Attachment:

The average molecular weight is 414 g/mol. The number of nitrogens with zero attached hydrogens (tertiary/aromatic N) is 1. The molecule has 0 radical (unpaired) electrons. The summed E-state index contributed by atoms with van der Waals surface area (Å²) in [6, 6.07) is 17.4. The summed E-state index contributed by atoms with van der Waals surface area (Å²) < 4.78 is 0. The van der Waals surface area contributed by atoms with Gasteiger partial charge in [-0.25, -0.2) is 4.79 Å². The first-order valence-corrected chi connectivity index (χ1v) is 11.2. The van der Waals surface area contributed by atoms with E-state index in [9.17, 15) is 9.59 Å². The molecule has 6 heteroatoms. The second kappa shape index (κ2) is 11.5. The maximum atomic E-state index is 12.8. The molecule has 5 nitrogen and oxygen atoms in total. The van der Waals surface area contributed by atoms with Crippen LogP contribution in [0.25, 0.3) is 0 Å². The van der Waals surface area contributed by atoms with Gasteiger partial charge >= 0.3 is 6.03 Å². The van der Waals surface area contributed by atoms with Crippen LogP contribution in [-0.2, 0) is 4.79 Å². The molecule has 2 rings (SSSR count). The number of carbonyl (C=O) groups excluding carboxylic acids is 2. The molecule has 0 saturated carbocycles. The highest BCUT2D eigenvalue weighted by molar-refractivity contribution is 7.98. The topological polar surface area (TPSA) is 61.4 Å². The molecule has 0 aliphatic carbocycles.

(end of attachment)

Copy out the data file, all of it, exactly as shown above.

The average molecular weight is 414 g/mol. The number of nitrogens with zero attached hydrogens (tertiary/aromatic N) is 1. The molecule has 0 radical (unpaired) electrons. The summed E-state index contributed by atoms with van der Waals surface area (Å²) in [6, 6.07) is 17.4. The summed E-state index contributed by atoms with van der Waals surface area (Å²) < 4.78 is 0. The van der Waals surface area contributed by atoms with Gasteiger partial charge in [-0.25, -0.2) is 4.79 Å². The first-order valence-corrected chi connectivity index (χ1v) is 11.2. The van der Waals surface area contributed by atoms with E-state index in [9.17, 15) is 9.59 Å². The molecule has 6 heteroatoms. The second kappa shape index (κ2) is 11.5. The maximum atomic E-state index is 12.8. The molecule has 5 nitrogen and oxygen atoms in total. The van der Waals surface area contributed by atoms with Crippen LogP contribution in [0.25, 0.3) is 0 Å². The van der Waals surface area contributed by atoms with Gasteiger partial charge >= 0.3 is 6.03 Å². The van der Waals surface area contributed by atoms with Crippen LogP contribution in [-0.2, 0) is 4.79 Å². The molecule has 2 rings (SSSR count). The number of carbonyl (C=O) groups excluding carboxylic acids is 2. The molecule has 0 saturated carbocycles. The highest BCUT2D eigenvalue weighted by molar-refractivity contribution is 7.98. The topological polar surface area (TPSA) is 61.4 Å². The molecule has 0 aliphatic carbocycles.